Back in October before our 0-0 draw with Birmingham City, I wrote an article on my top five games against our fierce rivals.
I’ve decided to produce a ‘My Top 5’ theme which will crop up once a month to spark some discussion and for a bit of fun as everyone will have a different set of answers to the topic chosen. As I wrote about the Second City Derby in the previous Top 5 article, I have decided to leave out games against them and focus on every other opponent as I’m sure the 5-1 would appear several times!
This week I am going for my top 5 games that I have attended. These have been chosen for numerous reasons, taking into account the opponents, the competition, the game itself and other elements such as importance to me and the venue.
Get involved and let us know what your favourite games were and why, remember we are all different ages too! (As for myself, I was born in 1988 and have been a season ticket holder since 1994-1995 so my choices are from that season onwards).
Firstly, trying to choose 5 games is incredibly difficult. I have changed some of the options on the list several times over the weekend. Notable mentions are the 1-0 win away at Old Trafford when Gabriel Agbonlahor secured our first win away against Manchester United in over two decades. Also the 1996 League Cup Final victory against Leeds United, the 2-1 win against Liverpool which marked the end of the Holte End terrace, the 2-2 draw at home to Arsenal under Martin O’Neill and numerous away days including trips abroad.
However, my final choice of games are as follows:
5 – Aston Villa 3-2 Coventry City (Premier League – Villa Park, 5th May 2001)
At 12 years old I didn’t know much other than how much I loved Villa and due to the league positions of the other Midlands teams, how much I disliked Coventry City. This was instilled in me through my dad who would treat games with them like we do now whenever Blues are our opponents.
I also didn’t understand the immense pressure and feeling of relegation, especially going into the last few games of the season. So to take on our local rivals at the time and have a chance to relegate them built for an incredible atmosphere.
The first half could easily have been one of my top five hated halves of football.
Paul Telfer crossed in for the Moroccan, Mustapha Hadji to head home in front of the Holte End which sensed the chance of relegating Coventry was slipping away.
What happened next was the moment I perhaps remember most from this game, Hadji ran on to a long ball over the top and from the corner of the box, looped a half volley into the far right hand corner.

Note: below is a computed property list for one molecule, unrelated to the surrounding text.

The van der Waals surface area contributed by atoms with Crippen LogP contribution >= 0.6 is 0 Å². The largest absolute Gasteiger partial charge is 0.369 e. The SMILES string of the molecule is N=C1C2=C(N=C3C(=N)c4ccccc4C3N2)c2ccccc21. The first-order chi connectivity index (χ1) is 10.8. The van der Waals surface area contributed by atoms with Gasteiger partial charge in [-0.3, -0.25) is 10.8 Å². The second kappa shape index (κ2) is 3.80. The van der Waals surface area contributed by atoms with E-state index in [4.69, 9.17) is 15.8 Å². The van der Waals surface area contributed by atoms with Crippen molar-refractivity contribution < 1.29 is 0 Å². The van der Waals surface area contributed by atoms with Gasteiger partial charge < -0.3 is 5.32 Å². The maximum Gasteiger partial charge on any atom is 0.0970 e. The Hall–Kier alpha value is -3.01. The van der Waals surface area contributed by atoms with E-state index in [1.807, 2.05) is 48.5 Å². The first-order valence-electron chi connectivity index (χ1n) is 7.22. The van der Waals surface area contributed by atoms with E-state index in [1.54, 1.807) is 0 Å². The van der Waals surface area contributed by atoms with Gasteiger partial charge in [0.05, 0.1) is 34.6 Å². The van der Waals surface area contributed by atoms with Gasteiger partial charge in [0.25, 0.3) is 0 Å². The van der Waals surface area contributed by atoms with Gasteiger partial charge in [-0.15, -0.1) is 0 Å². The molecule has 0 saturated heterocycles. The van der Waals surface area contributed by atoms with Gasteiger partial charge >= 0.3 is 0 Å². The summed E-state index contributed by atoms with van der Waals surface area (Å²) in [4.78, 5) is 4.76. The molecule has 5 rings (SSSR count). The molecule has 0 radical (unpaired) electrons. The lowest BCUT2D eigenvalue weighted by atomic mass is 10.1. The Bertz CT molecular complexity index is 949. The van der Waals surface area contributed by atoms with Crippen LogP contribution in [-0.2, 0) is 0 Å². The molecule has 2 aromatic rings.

All the hype and anticipation had faded away and the Coventry City fans were in party mode.
The second half was simply ridiculous. Whatever was said by John Gregory to his players at half time must have been special as all of a sudden the whole team were sparked into life.
On the hour mark Coventry keeper, Chris Kirkland palmed a poor cross straight to the feet of Darius Vassell and the deficit was halved.
Then came a moment that everyone had waited for. Juan Pablo Angel got his first goal for Villa, firing in from a Gareth Southgate cross. A few people spilled out of the Doug Ellis stand and ran on to the pitch in celebration.
But if anything, that was tame in comparison to what happened next. Paul Merson picked up the ball and from a long way out he curled a shot that seemed to take for ever to reach the goal. It curled into the top right hand corner to spark wild celebrations both on and off the pitch and Coventry City were relegated.
4 – Aston Villa 2-1 Liverpool (F.A. Cup Semi-Final – Wembley, 19th April 2015)
It had been a largely forgettable season in regards to the league campaign but in the F.A. Cup, Villa found themselves involved in a rare and much appreciated cup run. The Quarter Final at home to West Bromwich Albion was already a massive positive. A local derby that would see the winners go to Wembley.
Strikes from Fabian Delph and Scott Sinclair led to a pitch invasion at full time and Tim Sherwood orchestrated the celebrations on the touchline.
Under Sherwood the tactics weren’t necessarily the best to say the least but he had instilled some belief and fight in the squad that he had.